Driving alone wasn’t an option until just before turning 18. It was tempting, but once that teen is driving, it opens a world of opportunity and freedom… we didn’t want that door opened at 16 years old. Again, it eats up a gob of time and energy to play chauffer, but it provides the needed supervision and accountability, and also gives lots of time to chat and stay close to those teens. : )
Cell phones and texting, and face book, etc. .. all open the door to unsupervised friendships developing with our kids. I won’t say a lot here, but I am amazed at the bad influence that come from these activities, and I really think we as parents need to be gatekeepers and guard this stuff.
These are just a few ideas and examples of how we attempted to make home and family the center of our teen’s life. He is not perfect, and neither are we, by a long way! Our relationship still has it’s bumps, etc. But as we looked at the issues facing families, and examined the source of a lot of the trouble, it seemed to all come back to abdicating our role as parents, and farming out our kid to others (youth pastors, AWANA leaders, charter school teachers, etc.) to fill most of their emotional, social and spiritual needs. I believe that God has equipped families to do most of that for each other.
Below are a few curriculum resources that I and others around me, have found very helpful for high school. As I considered curriculum, I was looking for a few criteria. I wanted resources that would prepare my student for college/adult level thinking. College admissions is a factor, and a college handbook from CBD will help you be sure you are meeting that criteria. That was the easy part. But even if our child did not go on to college, we wanted to equip him with the tools to effectively combat the culture, to read and write well, and to look at every issue through the lens of God’s Word. So, to prepare for college, or not, teaching Christian Worldview became the priority for us. Even with all the effort we put in to doing that, we still find that he is challenged in college, and we are continuing to revisit some of our old dvds and watching new ones on anti-evolution topics, and the founding fathers, etc. The attack of the enemy never ends, and we find that our children are pretty instantly engaged in cultural warfare the minute they step into the college arena. Their Christian faith is under attack and all they have been taught is scoffed at. Scary stuff.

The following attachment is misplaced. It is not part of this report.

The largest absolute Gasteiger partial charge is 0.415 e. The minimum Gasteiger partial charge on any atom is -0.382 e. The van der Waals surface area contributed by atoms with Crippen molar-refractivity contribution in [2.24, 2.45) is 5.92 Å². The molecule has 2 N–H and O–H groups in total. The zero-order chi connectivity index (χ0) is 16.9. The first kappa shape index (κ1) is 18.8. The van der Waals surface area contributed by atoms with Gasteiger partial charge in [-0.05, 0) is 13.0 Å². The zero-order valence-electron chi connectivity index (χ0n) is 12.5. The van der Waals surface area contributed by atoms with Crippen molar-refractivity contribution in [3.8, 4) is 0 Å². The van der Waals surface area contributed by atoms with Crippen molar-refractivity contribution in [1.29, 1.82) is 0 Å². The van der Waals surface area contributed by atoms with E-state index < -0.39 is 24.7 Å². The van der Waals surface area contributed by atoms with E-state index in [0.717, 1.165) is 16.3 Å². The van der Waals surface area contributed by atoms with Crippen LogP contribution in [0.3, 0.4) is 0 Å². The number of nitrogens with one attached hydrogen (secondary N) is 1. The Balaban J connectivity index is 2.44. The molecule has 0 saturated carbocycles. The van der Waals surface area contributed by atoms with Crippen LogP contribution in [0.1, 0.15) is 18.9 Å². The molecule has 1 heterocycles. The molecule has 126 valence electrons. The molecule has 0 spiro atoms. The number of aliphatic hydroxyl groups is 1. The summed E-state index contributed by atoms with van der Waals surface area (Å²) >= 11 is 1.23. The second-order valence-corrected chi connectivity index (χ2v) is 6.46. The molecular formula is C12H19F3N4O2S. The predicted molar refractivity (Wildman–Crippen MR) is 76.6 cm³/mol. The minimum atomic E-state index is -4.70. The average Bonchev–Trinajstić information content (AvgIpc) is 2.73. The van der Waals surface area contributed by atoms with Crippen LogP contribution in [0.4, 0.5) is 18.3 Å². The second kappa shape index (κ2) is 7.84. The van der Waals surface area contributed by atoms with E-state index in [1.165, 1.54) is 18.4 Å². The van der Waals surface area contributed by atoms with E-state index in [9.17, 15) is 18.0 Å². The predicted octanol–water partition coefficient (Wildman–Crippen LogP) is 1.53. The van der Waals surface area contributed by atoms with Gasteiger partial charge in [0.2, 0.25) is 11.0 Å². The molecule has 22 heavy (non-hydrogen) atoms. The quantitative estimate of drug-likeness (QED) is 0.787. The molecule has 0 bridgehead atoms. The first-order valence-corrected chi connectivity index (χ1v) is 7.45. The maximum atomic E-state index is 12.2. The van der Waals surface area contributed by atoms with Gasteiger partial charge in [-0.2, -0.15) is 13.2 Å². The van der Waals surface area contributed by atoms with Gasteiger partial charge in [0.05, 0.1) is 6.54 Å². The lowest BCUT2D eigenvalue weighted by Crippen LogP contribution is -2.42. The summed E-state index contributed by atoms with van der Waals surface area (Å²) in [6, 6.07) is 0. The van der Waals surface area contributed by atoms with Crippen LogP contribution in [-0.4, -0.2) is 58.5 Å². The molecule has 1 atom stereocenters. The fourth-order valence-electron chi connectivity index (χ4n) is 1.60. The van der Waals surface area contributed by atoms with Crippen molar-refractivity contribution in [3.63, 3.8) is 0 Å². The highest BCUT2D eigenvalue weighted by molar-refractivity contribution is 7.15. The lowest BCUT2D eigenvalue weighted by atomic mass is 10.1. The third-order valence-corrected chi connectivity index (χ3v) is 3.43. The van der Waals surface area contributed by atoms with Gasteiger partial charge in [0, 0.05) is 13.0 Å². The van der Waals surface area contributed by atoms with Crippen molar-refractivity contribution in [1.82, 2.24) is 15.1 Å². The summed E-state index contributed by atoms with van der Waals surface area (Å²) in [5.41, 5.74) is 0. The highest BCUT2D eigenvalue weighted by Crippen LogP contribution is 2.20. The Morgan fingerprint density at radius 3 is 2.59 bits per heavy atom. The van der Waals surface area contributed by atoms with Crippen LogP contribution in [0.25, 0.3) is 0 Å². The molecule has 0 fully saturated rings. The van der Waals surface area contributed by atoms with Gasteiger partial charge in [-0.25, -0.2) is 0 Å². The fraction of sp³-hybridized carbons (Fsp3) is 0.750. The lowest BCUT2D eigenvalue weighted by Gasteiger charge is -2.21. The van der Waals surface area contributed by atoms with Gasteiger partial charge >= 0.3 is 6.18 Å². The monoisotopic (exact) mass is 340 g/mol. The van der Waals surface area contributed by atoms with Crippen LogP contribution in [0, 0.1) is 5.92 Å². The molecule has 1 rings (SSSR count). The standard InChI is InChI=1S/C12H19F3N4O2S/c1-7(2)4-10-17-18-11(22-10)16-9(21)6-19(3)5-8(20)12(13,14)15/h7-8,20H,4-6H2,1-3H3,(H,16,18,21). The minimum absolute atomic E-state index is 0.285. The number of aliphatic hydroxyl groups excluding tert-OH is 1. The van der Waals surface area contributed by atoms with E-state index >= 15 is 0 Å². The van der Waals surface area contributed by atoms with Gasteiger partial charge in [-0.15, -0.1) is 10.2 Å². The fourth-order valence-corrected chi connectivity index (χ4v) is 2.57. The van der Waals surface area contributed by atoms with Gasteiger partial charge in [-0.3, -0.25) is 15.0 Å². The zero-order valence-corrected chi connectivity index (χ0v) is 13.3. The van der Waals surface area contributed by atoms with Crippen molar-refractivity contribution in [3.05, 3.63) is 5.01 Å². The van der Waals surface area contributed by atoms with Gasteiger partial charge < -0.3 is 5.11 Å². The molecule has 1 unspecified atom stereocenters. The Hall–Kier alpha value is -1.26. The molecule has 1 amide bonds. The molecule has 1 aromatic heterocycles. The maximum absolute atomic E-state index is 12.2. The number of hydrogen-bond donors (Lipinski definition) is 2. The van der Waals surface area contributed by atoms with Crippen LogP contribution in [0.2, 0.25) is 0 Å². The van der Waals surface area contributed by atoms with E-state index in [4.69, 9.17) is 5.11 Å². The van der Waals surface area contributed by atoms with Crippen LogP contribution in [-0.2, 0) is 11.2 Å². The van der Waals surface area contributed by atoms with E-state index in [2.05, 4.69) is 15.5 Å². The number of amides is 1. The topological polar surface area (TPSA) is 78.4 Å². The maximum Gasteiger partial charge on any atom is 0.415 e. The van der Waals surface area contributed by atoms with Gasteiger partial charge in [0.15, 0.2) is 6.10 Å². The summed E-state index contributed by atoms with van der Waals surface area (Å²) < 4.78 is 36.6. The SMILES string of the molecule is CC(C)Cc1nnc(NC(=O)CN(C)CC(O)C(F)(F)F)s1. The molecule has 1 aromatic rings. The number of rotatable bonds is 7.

Most all of these teach and/or support a strong Christian worldview. Also, they are all teacher friendly, and you don’t have to be an expert yourself to teach the material. Great teacher guides, or the course is actually taught by the dvd. I like that. : )
HISTORY… Diana Waring’s Ancient History is excellent, and can be used for multi ages. Includes commentary on Biblical role in history and a ton of very interesting information. We didn’t do all the extra activities ( cooking, drama, .. It just wasn’t his thing), but we read and read. Very interesting reading. She also has audio cds that are great to listen to, especially in the car. CBD sells her materials.
American Heritage by David Barton of Wall Builders is an excellent dvd series. Anything by Barton or Wall Builders is really good. Drive Through History dvds are entertaining but filled with great info.
I would check out from the library ( or sometimes buy from Amazon) an old movie that went along with what we were studying. For instance, we watched Luther when we were studying the Reformation. Teens often like movies, so adding dvds to our cuuriculum helped keep his interest. ( Most current movies had unacceptable content, so we tended to stick to the oldies. But there were a few more modern that were good and clean.)